Letters to the editor
Needs a home
Cliff Thompson’s article about Robert Aikens, manager of Verbatim Booksellers, informs us that if this wonderful independent bookstore is unable to find an affordable new location, it will close.
As the artistic director of the Bravo! Vail Valley Music Festival I feel this would be a terrible loss, not only for the nearly 50,000 people who attend Bravo! each summer, but for the entire Vail community and its year-round visitors.
Without Verbatim, Vail-Beaver Creek will be one of, if not the only major ski resort and summer destination that does not have a substantive bookstore.
After 20 years of dedicated service to this area, and with the continued devotion and passion of Mr. Aikens, Verbatim deserves to be offered a reasonable retail space. As it says on the bookmarks provided by Verbatim for Bravo’s programs: “Books and music – some things just go together.”
I would like to add a few comments to your subject article which appeared in Wednesday’s Vail Daily:
1) Your Mr. Stonehouse’s July 1 article clearly stated that “those who want to grab premium, reserved seating for the concert can receive up to four free tickets per person starting at noon today at the Ford Amphitheater box office …”
On Pages A8 and A22 of the same paper, readers were asked to call 970-845-TIXS for
more information regarding this free patriotic concert.
I did call and was told that the box office at the amphitheater would not begin issuing free tickets on July 1 until noon. Accordingly, my wife and I arrived at the amphitheater at 11:40 a.m. to stand in line awaiting for the box office to open. At 12:05 p.m. (only five minutes after opening), we were told that a total of 120 free tickets were available and they have already been given away.
Hence, the caption under your front page picture stating ” … tickets … were snatched Tuesday by 1 p.m. …” were grossly misstated.
2) We were told by the staff at the box office that only 240 free reserved-seating tickets were to be given away at the amphitheater and Vilar Center box offices on July 1. If 583 tickets were up for grabs at the amphitheater, how can they be gone already by 12:05 p.m.?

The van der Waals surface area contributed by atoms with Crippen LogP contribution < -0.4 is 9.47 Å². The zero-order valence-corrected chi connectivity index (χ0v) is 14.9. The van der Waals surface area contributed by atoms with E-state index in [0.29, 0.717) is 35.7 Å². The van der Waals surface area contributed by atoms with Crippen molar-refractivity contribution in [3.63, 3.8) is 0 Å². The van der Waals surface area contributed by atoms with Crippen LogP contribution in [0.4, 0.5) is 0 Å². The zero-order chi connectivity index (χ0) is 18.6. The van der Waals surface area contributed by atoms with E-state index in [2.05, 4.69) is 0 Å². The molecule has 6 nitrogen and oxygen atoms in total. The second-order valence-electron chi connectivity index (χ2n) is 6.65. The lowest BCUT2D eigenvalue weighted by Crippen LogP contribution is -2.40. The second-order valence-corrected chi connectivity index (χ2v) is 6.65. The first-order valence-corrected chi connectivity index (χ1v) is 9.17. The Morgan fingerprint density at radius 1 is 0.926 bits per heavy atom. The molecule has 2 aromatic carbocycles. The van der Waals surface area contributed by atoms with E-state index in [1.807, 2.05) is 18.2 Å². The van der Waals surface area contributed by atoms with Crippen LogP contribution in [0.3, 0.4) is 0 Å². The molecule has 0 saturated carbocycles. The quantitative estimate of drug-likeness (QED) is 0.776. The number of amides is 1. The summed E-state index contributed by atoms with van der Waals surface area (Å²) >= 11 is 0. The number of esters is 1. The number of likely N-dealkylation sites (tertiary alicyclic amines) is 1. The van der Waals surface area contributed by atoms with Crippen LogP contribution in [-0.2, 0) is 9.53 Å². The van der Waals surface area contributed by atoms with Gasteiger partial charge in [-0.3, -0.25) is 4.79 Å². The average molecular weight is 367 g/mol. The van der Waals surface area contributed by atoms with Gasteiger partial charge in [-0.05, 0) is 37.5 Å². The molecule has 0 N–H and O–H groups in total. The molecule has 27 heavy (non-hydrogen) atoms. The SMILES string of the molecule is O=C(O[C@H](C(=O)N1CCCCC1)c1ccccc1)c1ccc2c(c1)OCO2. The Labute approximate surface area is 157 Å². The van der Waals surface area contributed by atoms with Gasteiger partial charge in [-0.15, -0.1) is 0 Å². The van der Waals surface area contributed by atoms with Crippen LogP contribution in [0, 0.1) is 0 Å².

We counted no more than 80 people standing in front of us on the waiting line, and these figures and time just do not add up. I do not believe the problems were caused by “communication breakdown” nor “small number of people getting the wrong information.”
I would strongly recommend that Vail Valley Foundation, as sponsor for this free concert, thoroughly investigate this matter. This new concept of issuing free reserved-seating tickets was either not working or completely mis-handled by the box office staff!
Fuel for the fire
Parts of the West are already on fire, yet some see only political gain in the misery of lost life and property.
Radical environmentalists will seek to polarize public opinion, preferring confrontation to cooperation. This is unnecessary.
At heart, most of us are conservationists. Many people have supported environmental groups for years, if not decades, and always with the best of intentions. They have contributed to wildlife programs, sent checks to reintroduce endangered species and encouraged saving native forests.
Yes, we want to save endangered species, but we want to preserve our property rights. We want clean water, but we want to preserve the purity of our constitutional rights. We want reasonable and measured growth, but we want to preserve our freedom of choice. That’s the message of a true conservationist, but radical environmentalists prefer political rhetoric.
The incredibly destructive forest fires that plagued the West last summer resulted largely from unyielding, unfounded methods of “green” forest management. This caused artificial accumulations of tinder-dry “fuel load” in forest understories and unnatural tree density incinerated vast areas of wilderness.
Drought conditions also contributed, but here again was the imprint of the single-minded environmentalists who forbade new reservoirs and overturned legitimate decisions to create new dams.
In 1977, President Jimmy Carter, acquiescing to the demands of environmentalists, slashed federal funding for Western water projects.
I remember the Exxon Valdez oil spill and how the media inundated the public with pictures of ocean birds and sea otters covered in crude oil. Last summer’s Western wildfires covered an area much larger than the spill in Prince William Sound. The wildfires did not involve a large oil company.
Maybe that’s why the public saw few, if any, photographs of scorched animal carcasses to remind them of the incredible numbers of animals burned alive. We also were spared pictures of birds made flightless by singed feathers that were left to starve in the blackened and barren aftermath. We were not shown waterways polluted and clogged with charred remnants of the massive fires, including flame-retardant chemicals.
This same radical environmental propaganda machine – powerful and well-funded – will now seek to have you believe that the timber industry wants only to lay waste to our forests.
In truth, radical environmentalism costs us millions of jobs and deepens our dependency on foreign resources. These policies increase lumber and utilities costs and place the greatest burden on the middle class.
Simply put, groups that put junk science over the rational use of our abundant and renewable resources do have the best interest of the public in mind.